Asbestos Bill Under Strain
Alliance Between Companies, Insurers Seems to Be Cracking
Negotiations over an asbestos settlement have hit a new snag in recent weeks, as several key members of the alliance of businesses and insurance companies working on the bill have pulled out, advocating instead a fresh start to the already decades-old dispute.
The companies, nervous about the escalating price tag for a proposed, federally run trust fund to compensate asbestos victims, are fighting to drastically alter it, or scrap it altogether. If the trust fund is scrapped, the breakaway faction favors setting medical criteria for plaintiffs and continuing to allow cases to be heard through the courts.
The departures come two years after then-Senate Judiciary Chairman Orrin Hatch (R-Utah) convinced business and insurance lobbyists to unite behind the trust fund approach, despite prior divisions over whether to keep asbestos claims in the courts.
The companies that have split left two groups that backed the Hatch approach: the Asbestos Alliance and the Asbestos Study Group. The renegade companies now belong to a loose alliance called the Coalition for Asbestos Reform.
Federal Mogul Corp., an auto parts manufacturer and a leading member of the Asbestos Alliance, was the first to publicly break from the group. In an April 2004 letter to Senators, the bankrupt company explained that the Hatch-sponsored bill then under consideration would saddle the company with an $82.3 million annual payment and threaten its re-emergence. As the size of the proposed trust fund grew, so did the company’s obligation to it, and in December, lobbyists for the company helped organize the Coalition for Asbestos Reform.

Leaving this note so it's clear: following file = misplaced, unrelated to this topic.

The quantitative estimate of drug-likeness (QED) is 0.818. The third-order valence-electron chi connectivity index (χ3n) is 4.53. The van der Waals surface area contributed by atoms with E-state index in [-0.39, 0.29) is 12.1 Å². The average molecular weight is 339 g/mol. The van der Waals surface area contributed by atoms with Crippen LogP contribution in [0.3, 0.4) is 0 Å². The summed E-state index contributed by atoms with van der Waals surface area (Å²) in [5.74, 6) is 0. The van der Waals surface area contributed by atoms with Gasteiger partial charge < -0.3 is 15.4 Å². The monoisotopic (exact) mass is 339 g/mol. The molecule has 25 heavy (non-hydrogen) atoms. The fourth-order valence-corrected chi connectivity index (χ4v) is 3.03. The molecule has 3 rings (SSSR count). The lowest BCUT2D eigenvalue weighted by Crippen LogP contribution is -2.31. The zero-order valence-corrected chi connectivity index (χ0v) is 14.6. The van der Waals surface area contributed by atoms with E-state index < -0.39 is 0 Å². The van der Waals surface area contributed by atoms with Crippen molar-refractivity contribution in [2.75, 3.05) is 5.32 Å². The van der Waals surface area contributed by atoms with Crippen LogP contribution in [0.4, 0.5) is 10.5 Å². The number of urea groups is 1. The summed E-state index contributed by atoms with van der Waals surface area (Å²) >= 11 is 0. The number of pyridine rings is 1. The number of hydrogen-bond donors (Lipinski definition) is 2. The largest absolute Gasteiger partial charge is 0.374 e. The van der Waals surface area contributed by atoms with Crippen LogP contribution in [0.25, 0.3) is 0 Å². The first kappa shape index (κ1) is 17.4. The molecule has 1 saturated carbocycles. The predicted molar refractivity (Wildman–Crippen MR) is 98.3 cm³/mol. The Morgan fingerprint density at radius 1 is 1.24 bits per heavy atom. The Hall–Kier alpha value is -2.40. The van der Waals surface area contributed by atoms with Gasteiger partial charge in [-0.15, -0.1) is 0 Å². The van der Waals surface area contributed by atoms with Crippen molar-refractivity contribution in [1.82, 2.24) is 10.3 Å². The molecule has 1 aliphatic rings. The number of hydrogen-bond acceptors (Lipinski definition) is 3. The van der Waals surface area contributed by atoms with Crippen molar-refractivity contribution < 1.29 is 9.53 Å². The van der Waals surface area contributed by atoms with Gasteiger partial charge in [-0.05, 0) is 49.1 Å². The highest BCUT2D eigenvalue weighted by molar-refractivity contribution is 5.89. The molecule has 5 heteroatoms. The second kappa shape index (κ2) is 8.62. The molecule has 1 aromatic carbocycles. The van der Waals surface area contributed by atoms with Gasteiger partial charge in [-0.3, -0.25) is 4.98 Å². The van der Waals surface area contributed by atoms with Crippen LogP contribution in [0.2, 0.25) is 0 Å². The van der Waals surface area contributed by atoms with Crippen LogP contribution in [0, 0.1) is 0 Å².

Now, the group counts about 35 companies among its members, including such corporate giants as Exxon Mobil, DuPont and Foster Wheeler and such insurance powerhouses as AIG, Chubb and Liberty Mutual.
Some lobbyists close to the issue say the fracture among business and insurance interests threatens to derail the latest efforts at a Congressional fix to the asbestos problem.
Sen. Arlen Specter (R-Pa.), the committee’s current chairman, has tried to rush an asbestos bill through his committee as part of a package of legal reform measures. But since he took the gavel in January, Specter has consistently delayed a markup while he attempts to round up Republican support.
“What we thought would happen is the Specter process would hit a wall — and it has,” said a leading lobbyist with the coalition. “There’s no question in my mind the establishment of a business-and-insurance coalition opposed to that approach has had a galvanizing effect on the Republican side of the aisle and dramatically shifted their thinking. They now recognize the business community is not united behind the trust fund.”
But several lobbyists and Congressional aides disputed that contention, maintaining that Committee Republicans remain committed to working with Specter and that the bill could be put in final form soon after the spring district work period.